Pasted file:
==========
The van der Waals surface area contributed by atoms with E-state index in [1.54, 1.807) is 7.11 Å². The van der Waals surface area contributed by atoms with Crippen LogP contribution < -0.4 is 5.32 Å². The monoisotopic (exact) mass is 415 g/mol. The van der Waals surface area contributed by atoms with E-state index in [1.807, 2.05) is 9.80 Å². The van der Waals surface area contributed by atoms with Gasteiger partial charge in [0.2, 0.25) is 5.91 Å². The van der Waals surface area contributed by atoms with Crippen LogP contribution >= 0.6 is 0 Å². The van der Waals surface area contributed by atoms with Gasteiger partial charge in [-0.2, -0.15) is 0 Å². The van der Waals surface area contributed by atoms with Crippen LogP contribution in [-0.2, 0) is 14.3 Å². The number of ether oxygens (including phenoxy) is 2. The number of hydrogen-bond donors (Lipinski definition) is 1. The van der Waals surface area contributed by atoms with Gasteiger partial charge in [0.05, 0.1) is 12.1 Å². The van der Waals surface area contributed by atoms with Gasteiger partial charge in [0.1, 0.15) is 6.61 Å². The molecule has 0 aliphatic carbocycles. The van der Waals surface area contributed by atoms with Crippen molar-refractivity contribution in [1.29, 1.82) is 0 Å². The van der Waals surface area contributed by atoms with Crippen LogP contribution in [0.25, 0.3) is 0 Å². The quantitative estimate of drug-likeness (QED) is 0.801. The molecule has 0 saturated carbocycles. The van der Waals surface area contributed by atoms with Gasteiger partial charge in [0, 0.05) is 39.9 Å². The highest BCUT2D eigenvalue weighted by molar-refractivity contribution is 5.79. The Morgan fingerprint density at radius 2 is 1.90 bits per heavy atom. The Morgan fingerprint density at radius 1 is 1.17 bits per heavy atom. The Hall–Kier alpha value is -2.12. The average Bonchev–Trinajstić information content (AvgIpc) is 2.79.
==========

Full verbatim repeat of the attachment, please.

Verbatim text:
The van der Waals surface area contributed by atoms with E-state index in [1.54, 1.807) is 7.11 Å². The van der Waals surface area contributed by atoms with Crippen LogP contribution < -0.4 is 5.32 Å². The monoisotopic (exact) mass is 415 g/mol. The van der Waals surface area contributed by atoms with E-state index in [1.807, 2.05) is 9.80 Å². The van der Waals surface area contributed by atoms with Gasteiger partial charge in [0.2, 0.25) is 5.91 Å². The van der Waals surface area contributed by atoms with Crippen LogP contribution >= 0.6 is 0 Å². The van der Waals surface area contributed by atoms with Gasteiger partial charge in [-0.2, -0.15) is 0 Å². The van der Waals surface area contributed by atoms with Crippen LogP contribution in [-0.2, 0) is 14.3 Å². The number of ether oxygens (including phenoxy) is 2. The number of hydrogen-bond donors (Lipinski definition) is 1. The van der Waals surface area contributed by atoms with Gasteiger partial charge in [0.05, 0.1) is 12.1 Å². The van der Waals surface area contributed by atoms with Gasteiger partial charge in [0.1, 0.15) is 6.61 Å². The molecule has 0 aliphatic carbocycles. The van der Waals surface area contributed by atoms with Crippen molar-refractivity contribution in [1.29, 1.82) is 0 Å². The van der Waals surface area contributed by atoms with Crippen LogP contribution in [0.25, 0.3) is 0 Å². The quantitative estimate of drug-likeness (QED) is 0.801. The molecule has 0 saturated carbocycles. The van der Waals surface area contributed by atoms with Gasteiger partial charge in [0, 0.05) is 39.9 Å². The highest BCUT2D eigenvalue weighted by molar-refractivity contribution is 5.79. The Morgan fingerprint density at radius 2 is 1.90 bits per heavy atom. The Morgan fingerprint density at radius 1 is 1.17 bits per heavy atom. The Hall–Kier alpha value is -2.12. The average Bonchev–Trinajstić information content (AvgIpc) is 2.79.